Daily Archives: January 31, 2013

Book Review: Accelerated by Bronwen Hruska

Accelerated by Bronwen Hruska Title: Accelerated
Author: Bronwen Hruska
Publisher: Pegasus
ISBN: 978-1605983790
Genre: Literary Fiction
Pages: 288
Source: Publisher
Rating: 4/5

A lot is expected from children these days. Actually, let me change that: Everything is expected from children these days. Even advertising for them is centered on faster, stronger, brighter, and smarter. That is the pre-requisite it seems of having a child and amidst all this I have often wondered how schools have changed. From what they used to be to what they have become. I often think children are not what they used to be – there are a lot of areas to cater to – studies, sports, and the extra-curricular and amidst all this, I wonder what parents and children go through.

“Accelerated” by Bronwen Hruska is a book that deals with the issues mentioned above. The setting is an affluent New York neighbourhood that sports one of the best schools in the city – Bradley School. Everything at the school is accelerated – third graders are learning what sixth graders are meant to and so on and so forth. Sean Benning is a father who wants the best for his child Toby, after his wife and Toby’s mother left them both. Since he cannot afford the school expenses, his in-laws do and he is fine with the arrangement. He is a single dad and a struggling dad. Sean soon starts getting pressured by the school to put Toby on medication for ADD and that is when things begin to turn for the worst, as Sean uncovers the truth about the school and what does it mean to live an accelerated life.

This in brief is the plot of the book. I think this book beautifully depicts the problems all parents face – what will the child’s life be at school? What will he or she go through and what is expected of them? It isn’t easy to read this book and be detached afterwards to what goes on in front of us – maybe not to the same extent, but definitely heading there, at the rate we want our kids to be the best at everything. The writing is razor-sharp and makes a lot of sense with so much irony and black humour. At the heart of it, the book has best intentions and yet reads like a thriller, without boring the reader at all. It was a fast read for me and I would recommend it to parents who want to reconsider their child’s future and what is happening with them at schools and outside home.

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Book Review: How Should A Person Be? By Sheila Heti

How Should A Person Be By Sheila Heti Title: How Should A Person Be?
Author: Sheila Heti
Publisher: Harvill Secker, Random House UK
ISBN: 978-1-846-55754-5
Genre: Literary Fiction, Meta-Novel
Pages: 306
Source: Publisher
Rating: 5/5

How should a person be? Maybe this is one of those questions that cannot be answered that easily. There is always contemplation and then there is giving up on the answer. There are perceptions and opinions and more speculations, but never an answer and maybe there shouldn’t be one. When I read Sheila Heti’s book, “How Should a Person Be?” I immediately knew one thing: She sure is not talking about how a person should be; she is maybe in fact talking about how a person should be given other people and situations that surround us. However, I also believe that each reader has his or her thoughts about the book, so maybe we can agree to disagree at some point.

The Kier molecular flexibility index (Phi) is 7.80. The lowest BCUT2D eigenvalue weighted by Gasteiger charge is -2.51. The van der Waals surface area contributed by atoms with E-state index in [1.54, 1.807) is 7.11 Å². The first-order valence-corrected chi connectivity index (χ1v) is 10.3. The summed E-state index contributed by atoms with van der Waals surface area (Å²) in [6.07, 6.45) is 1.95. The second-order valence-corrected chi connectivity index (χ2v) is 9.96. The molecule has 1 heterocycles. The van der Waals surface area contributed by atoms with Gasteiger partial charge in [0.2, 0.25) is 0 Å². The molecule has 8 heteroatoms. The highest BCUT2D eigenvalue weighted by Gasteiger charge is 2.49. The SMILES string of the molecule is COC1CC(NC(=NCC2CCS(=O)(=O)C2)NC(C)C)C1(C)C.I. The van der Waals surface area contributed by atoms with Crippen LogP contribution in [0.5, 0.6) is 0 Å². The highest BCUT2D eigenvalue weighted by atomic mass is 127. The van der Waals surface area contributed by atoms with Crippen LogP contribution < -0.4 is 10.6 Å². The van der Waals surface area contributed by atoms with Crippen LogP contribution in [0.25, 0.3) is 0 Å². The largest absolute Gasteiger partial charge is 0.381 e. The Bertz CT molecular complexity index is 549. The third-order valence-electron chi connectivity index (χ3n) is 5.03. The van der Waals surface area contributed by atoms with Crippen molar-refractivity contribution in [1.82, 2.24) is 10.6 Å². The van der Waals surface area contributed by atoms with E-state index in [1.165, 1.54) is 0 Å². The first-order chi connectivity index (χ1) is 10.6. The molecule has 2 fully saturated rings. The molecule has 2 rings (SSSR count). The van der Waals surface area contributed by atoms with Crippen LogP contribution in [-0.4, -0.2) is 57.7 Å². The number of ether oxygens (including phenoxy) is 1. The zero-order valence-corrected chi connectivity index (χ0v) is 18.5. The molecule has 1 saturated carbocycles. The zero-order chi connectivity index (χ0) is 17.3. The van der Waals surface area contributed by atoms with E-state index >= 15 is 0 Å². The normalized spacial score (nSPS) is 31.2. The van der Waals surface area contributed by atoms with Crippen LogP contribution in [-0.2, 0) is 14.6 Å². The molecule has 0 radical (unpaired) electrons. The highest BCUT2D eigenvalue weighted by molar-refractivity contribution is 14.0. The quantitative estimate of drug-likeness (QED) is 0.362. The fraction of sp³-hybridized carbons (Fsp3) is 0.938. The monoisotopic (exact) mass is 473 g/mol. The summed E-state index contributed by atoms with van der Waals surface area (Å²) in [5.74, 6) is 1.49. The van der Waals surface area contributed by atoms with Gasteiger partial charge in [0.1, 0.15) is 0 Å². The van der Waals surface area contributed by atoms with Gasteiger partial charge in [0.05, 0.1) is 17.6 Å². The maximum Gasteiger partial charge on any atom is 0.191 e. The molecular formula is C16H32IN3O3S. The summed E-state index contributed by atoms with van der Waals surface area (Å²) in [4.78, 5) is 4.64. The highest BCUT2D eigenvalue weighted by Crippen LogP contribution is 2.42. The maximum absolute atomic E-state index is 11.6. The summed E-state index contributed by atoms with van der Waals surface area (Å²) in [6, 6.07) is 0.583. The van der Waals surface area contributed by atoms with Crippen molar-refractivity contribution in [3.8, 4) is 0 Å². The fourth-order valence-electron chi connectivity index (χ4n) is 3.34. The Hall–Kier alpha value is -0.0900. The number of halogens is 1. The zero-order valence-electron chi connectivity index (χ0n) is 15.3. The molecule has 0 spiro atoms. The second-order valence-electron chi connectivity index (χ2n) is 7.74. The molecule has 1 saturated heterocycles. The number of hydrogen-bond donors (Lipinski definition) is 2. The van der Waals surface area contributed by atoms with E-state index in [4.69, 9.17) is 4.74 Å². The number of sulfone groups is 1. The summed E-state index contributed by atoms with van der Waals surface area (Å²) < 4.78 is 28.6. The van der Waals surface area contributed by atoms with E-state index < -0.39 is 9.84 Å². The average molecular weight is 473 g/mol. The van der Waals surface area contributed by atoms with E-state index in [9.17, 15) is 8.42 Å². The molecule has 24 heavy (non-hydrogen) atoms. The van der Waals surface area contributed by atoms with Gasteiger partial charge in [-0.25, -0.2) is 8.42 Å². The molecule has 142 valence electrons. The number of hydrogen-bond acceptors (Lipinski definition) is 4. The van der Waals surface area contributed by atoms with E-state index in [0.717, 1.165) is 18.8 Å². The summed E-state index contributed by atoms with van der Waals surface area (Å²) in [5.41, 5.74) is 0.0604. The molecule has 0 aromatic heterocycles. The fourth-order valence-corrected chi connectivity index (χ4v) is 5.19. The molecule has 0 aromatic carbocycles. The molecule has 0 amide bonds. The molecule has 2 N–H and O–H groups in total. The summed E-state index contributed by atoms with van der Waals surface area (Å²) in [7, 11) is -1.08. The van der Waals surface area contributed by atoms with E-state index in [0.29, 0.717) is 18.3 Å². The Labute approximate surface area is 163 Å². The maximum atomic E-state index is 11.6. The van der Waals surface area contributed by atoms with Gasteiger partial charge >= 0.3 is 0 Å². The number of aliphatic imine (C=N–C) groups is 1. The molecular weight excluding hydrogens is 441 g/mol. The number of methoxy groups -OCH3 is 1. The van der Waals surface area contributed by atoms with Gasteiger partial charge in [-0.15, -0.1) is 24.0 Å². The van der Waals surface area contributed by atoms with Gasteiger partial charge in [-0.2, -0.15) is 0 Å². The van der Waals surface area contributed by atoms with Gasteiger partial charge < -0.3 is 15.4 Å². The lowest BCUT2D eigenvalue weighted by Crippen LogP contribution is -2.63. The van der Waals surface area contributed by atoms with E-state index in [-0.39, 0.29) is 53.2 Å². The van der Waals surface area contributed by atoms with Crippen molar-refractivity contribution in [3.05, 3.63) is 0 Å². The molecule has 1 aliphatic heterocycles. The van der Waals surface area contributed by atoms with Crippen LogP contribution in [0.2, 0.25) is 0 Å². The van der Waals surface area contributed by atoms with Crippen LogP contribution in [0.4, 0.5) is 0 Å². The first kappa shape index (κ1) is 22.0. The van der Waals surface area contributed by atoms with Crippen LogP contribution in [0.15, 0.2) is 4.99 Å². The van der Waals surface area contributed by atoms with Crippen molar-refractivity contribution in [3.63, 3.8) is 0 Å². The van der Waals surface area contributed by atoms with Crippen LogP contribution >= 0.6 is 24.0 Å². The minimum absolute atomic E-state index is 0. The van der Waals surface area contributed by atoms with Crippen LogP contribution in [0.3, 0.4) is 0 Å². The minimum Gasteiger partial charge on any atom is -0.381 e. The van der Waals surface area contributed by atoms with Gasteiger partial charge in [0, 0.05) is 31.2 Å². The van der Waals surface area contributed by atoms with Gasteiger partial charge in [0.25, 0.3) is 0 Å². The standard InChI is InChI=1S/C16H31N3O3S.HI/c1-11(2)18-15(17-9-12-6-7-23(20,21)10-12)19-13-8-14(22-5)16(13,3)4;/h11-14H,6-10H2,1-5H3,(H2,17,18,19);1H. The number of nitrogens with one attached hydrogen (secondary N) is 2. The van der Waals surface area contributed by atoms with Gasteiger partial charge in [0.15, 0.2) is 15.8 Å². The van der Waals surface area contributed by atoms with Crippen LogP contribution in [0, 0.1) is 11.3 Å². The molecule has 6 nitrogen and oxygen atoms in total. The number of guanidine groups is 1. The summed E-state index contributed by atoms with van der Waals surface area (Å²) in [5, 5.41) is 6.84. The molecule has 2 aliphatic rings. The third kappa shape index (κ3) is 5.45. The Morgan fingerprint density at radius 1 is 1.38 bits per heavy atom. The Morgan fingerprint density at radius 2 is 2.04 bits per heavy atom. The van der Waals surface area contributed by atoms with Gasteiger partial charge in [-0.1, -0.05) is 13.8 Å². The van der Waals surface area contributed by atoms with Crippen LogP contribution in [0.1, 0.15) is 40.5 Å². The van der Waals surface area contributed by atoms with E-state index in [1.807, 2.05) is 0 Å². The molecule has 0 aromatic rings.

“How Should A Person Be?” reads like a meta-novel and at the same time it reads like literary fiction. The book draws from life and also evokes life to draw from it in most places. The inlay says that it is a novel from life and yes it is exactly that, which is why I loved it so much. The book is a fictionalized memoir – Sheila is reeling from a divorce, she is a playwright and is unsure of how to live and create. Margaux, a talented painter and free spirit, and Israel, a sexy and depraved artist enter her life and life is never the same.

The book is written sometimes as a personal document and sometimes as a novel, which is what makes it so difficult to follow at times and at the same time it makes you ponder so much on the basic questions of love and life. Margaux and Israel are characters that exist so Sheila can make her decisions, so she can learn what she wants to do and unlearn at the same time.

The writing is like that of a painter painting his masterpiece in deft and swift strokes. The good thing according to me in the book is that there aren’t any conclusions and it shouldn’t be the case as well. Everything is not laid out for the reader to see meaning into or interpret. The book is like life – playing itself out without any meanings. There aren’t any answers, though the questions put are way too many – how does one love? Is there a way to live this life? Can one live in a manner better than this? The idea is to keep turning the pages – to read through the words, carefully, and then figuring it out for yourself. I will recommend this book to people who can stomach a story told differently. This book is not for people who are used to the traditional form of storytelling. You might want to give this a shot to read something different.

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